Things to Look-Out for When Buying a New House

For most of us, buying a new house is not a day-to-day activity and, as such, there are plenty of things to consider when it comes to buying a home that may not usually spring to mind. Buying a home is not as simple as signing a contract and moving your belongings in, nor is it usually a quick and effortless process.

Here’s our guide to what to look-out for when buying a new home, so that your move can be as seamless as possible.

Furthermore, if you have purchased the property quickly; for example, having had to utilise bridging finance or as the result of the property being purchased quickly in a property auction, knowing as much as possible about the property is crucial.

Shop Around for Mortgage Rates

If you are buying a home, it is likely that you will be taking out a mortgage to pay for it. Many people try to speed the buying process along by going with the first mortgage provider who comes their way. In order to find the best rates, it is advisable to shop around. Use comparison websites to help you do this. This also applies to people who with an existing mortgage on their current home; you could save heaps by switching providers.

Get the Home Surveyed

Getting your prospective home looked at by an independent surveyor is the best way for you to know whether or not you are getting a good deal on the property. A surveyor will be able to inspect the home’s assets and give you an accurate picture of how much it could be sold for. It is also important to know whether the property must undergo some form of acoustic testing. For examples, if you are going to convert the property into a house of multiple occupancy (HMO), you will need sound insulation testing carried out to make it fully legal.

If the asking price of the home is way above the range as suggested by the surveyor, it is likely that the seller is being exploitative, and you should reconsider your dealings with them.

Check the House for Damage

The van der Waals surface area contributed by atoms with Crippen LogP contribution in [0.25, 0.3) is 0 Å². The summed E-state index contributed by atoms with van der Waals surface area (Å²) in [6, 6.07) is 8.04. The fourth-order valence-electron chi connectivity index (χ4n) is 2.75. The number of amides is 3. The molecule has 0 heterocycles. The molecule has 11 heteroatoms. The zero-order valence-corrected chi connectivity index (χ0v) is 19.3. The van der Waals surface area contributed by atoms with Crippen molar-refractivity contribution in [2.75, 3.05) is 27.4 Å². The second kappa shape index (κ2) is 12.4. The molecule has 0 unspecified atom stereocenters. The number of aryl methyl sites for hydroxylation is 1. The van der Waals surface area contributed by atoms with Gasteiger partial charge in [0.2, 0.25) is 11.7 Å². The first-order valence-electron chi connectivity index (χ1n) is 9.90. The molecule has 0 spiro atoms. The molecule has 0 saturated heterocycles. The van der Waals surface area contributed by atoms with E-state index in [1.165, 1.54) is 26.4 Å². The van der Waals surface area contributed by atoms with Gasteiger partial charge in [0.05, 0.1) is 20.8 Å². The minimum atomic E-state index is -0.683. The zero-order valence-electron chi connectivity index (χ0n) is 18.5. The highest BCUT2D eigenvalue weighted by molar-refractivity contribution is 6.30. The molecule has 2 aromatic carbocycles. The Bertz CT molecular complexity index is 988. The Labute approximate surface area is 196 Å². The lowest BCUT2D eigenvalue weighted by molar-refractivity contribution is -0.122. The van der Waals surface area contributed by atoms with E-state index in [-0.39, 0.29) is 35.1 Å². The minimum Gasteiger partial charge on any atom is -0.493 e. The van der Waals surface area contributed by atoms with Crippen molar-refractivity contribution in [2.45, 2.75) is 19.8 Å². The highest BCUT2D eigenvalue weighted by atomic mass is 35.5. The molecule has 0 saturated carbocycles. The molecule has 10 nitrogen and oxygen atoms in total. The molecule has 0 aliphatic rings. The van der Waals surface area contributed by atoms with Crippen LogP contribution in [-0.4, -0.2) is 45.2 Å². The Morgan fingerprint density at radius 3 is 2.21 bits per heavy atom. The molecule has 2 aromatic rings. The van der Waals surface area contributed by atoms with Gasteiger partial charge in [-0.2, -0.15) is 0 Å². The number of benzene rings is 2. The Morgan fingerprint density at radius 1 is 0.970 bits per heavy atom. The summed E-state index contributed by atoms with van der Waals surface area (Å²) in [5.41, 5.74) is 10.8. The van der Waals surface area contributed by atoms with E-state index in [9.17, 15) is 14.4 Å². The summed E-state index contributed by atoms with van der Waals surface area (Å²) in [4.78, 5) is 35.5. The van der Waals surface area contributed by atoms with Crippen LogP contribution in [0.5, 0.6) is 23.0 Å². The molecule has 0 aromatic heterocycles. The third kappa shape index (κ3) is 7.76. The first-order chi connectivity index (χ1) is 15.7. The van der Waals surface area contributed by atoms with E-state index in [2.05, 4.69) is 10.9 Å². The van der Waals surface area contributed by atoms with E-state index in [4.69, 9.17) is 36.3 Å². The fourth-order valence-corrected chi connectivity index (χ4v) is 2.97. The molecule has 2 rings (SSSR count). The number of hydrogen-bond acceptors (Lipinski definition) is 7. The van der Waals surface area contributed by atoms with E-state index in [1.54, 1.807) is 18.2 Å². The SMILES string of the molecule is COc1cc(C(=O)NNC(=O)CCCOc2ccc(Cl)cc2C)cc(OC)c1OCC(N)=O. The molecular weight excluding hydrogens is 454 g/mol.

Always check a home thoroughly for damage or vulnerabilities before signing any contracts or committing to any deals. Some of this can be done by eye, but it is always best to enlist the help of a professional if you want a thorough picture of a home’s health. Things like mould and cosmetic damage are easy to spot by anyone, but there could be some serious issues such as cracks in the walls that signify structural damage that can only be evaluated by a buildings regulator.

A brick wall with mould

If there are signs of run of the mill cosmetic damage, you may ask the seller to fix these as part of your contract prior to you moving in, or if the price of the house can reflect such damages. When looking around a home, always make an inventory of anything that you spot that appears broken or out-of-place, preferably by taking a picture of it.

This way, you can show the seller the state of the home prior to you moving in, avoiding any disputes down the line.

Research the Area

When moving house, you are not only moving into a new building, you are also moving into a new community. For this reason, it is vital that you thoroughly research the location of the home and check that it is the right place for you to live. Look at things such as crime rates; whether there are things to do and places to visit locally; the quality of the schools in the area; and how easy it will be to get to work.

If you are not buying the home to live in yourself, consider all of these factors in relation to how likely you are to find a tenant at a good price. We all look for similar things in an area and in a home, so it is best that you only purchase a property that you can envisage being lived in happily.

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